How Brexit could make Wimbledon players lose a *lot* of money

How Brexit could make Wimbledon players lose a *lot* of money

Published Nov. 15, 2016 2:04 p.m. ET

“How will this affect tennis players” is low on the list of questions and concerns after the UK’s stunning vote to leave the European Union (which, I must add, despite all the new experts on Twitter, none of us knew this EU even existed until seven days ago). But depending on how quickly markets rebound after Friday’s panicked sell-off, there could be a sporting implication of the Brexit: Wimbledon players will be making a lot less money.

The Brits kept the pound as its currency and shunned the Euro (sort of setting stage for the difficulty to come). That pound had lost ground to the dollar and Euro in the lead-up to the vote and now, after “leave” was the victor, it’s sliding like Novak Djokovic lunging for a forehand. What does that mean for the Djokovics and, far more importantly, the first-round losers of the world? To quote Queen Elizabeth at her jubilee: “It ain’t good, friendo.”

Wimbledon has always been the most prestigious and lucrative Grand Slam (the championship views them as one and the same) though this year it dips slightly behind the U.S. Open. Still, the prize money for the winner was set to be just a bit under $3 million (£2 million) with the total  outlay for the gentlemen’s and ladies’ singles tournaments at £21,712,000.

What hath the Brexit wrought? Last year the exchange rate dictated that one British pound equaled 1.57 dollars. That number has steadily fallen over the course of the year but only down to about 1 to 1.46, on average. At the moment (2 p.m. ET, Friday) the exchange rate is 1 U.S. dollar to 1:36 pounds, the lowest since Michael J. Fox was going Back to the Future in 1985.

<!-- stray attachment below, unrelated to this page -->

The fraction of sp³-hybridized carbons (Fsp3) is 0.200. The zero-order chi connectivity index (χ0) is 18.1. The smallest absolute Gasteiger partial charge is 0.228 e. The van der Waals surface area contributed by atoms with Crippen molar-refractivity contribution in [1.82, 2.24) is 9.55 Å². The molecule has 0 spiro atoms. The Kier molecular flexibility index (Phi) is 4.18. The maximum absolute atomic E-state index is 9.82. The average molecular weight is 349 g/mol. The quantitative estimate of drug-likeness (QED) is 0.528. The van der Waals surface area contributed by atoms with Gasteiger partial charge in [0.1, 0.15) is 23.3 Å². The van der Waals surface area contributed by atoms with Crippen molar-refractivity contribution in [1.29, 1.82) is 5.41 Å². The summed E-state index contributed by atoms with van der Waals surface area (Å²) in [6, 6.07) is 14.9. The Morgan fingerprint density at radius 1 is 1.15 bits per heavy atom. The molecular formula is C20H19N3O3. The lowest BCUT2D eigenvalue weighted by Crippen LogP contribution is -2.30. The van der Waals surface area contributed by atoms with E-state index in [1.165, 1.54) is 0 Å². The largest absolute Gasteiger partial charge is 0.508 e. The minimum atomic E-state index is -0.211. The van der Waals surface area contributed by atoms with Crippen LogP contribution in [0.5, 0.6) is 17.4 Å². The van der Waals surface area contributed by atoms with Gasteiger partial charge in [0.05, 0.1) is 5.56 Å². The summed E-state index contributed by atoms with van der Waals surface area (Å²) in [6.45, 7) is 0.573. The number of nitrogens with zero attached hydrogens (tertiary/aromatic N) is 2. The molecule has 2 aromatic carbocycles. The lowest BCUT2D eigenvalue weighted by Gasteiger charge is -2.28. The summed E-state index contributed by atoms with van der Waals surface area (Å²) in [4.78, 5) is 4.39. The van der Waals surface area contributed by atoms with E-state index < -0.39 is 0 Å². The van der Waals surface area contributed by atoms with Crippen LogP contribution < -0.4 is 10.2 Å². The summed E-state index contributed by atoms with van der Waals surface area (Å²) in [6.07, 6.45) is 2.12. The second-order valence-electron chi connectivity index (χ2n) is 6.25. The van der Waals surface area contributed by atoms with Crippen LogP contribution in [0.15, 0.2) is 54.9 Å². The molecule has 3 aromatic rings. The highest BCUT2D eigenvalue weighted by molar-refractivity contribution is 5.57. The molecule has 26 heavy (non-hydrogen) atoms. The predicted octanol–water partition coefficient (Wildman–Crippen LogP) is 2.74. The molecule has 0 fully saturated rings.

So let’s do some simple math. We take the Wimbledon prize money, listed in pounds, for this year. Then let’s see what that would have been in dollars exactly 50 weeks ago, when the 2015 tournament ended. Then we’ll check the current exchange rate to see how the Brexit-related collapse will diminish Wimbledon winnings for anyone depositing it in a bank with dollars or Euros.

That’s substantial. Novak Djokovic has made over $100 million in his career. Roger Federer isn’t far behind. Serena Williams has pulled in $77 million. Though the winner or runner-up will get 400,000 and 200,000 fewer dollars respectively (let’s just keep this at dollars instead of Euros), those players aren’t going to be hurting for cash. Sure, Djokovic and Serena would surely prefer to be getting the equivalent of $3.1 million instead of $2.7 million, but that’s “bottom of the tennis bag” money for them.

No, this hurts the players who haven’t won much this year and see the Grand Slams as a windfall. A difference of $10,000 for a second-round loss by the world No. 89 makes a big difference. If a No. 7 seed gets upset in the same round, no big deal.

The biggest losers, and this would happen more often than not on the women’s side, is when a low-ranked player has a magical run to the semifinals. Kiki Bertens won $538,000 in her surprise appearance in the French Open semis. That almost tripled the $229,000 she’d made prior to the French, a total which sounds like a lot of money but after travel, lodging, coaches, trainers, food and whatnot, it’s not. A similar run in London would have brought $780,000. Now it’s worth $680,000. That’s a big difference.

Of course, markets are as volatile as Nick Krygios and Fabio Fognini playing doubles so this may be (somewhat) rectified in two weeks. If not, winning Wimbledon suddenly became a lot less lucrative.


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